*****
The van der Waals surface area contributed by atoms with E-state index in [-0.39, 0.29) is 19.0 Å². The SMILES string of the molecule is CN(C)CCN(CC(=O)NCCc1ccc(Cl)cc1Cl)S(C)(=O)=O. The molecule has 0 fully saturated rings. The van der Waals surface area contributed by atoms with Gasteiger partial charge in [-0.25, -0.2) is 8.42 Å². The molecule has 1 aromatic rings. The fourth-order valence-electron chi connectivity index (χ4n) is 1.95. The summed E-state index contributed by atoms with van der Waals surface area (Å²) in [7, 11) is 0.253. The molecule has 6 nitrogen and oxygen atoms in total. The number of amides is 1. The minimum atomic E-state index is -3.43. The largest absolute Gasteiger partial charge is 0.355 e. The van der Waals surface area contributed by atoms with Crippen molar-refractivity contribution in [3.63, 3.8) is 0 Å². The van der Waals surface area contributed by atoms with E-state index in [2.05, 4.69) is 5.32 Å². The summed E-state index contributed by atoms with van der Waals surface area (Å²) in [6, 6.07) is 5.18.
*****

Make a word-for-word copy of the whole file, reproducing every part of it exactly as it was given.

The van der Waals surface area contributed by atoms with E-state index in [-0.39, 0.29) is 19.0 Å². The SMILES string of the molecule is CN(C)CCN(CC(=O)NCCc1ccc(Cl)cc1Cl)S(C)(=O)=O. The molecule has 0 fully saturated rings. The van der Waals surface area contributed by atoms with Gasteiger partial charge in [-0.25, -0.2) is 8.42 Å². The molecule has 1 aromatic rings. The fourth-order valence-electron chi connectivity index (χ4n) is 1.95. The summed E-state index contributed by atoms with van der Waals surface area (Å²) in [7, 11) is 0.253. The molecule has 6 nitrogen and oxygen atoms in total. The number of amides is 1. The minimum atomic E-state index is -3.43. The largest absolute Gasteiger partial charge is 0.355 e. The van der Waals surface area contributed by atoms with Crippen molar-refractivity contribution in [3.63, 3.8) is 0 Å². The van der Waals surface area contributed by atoms with E-state index in [2.05, 4.69) is 5.32 Å². The summed E-state index contributed by atoms with van der Waals surface area (Å²) in [6, 6.07) is 5.18.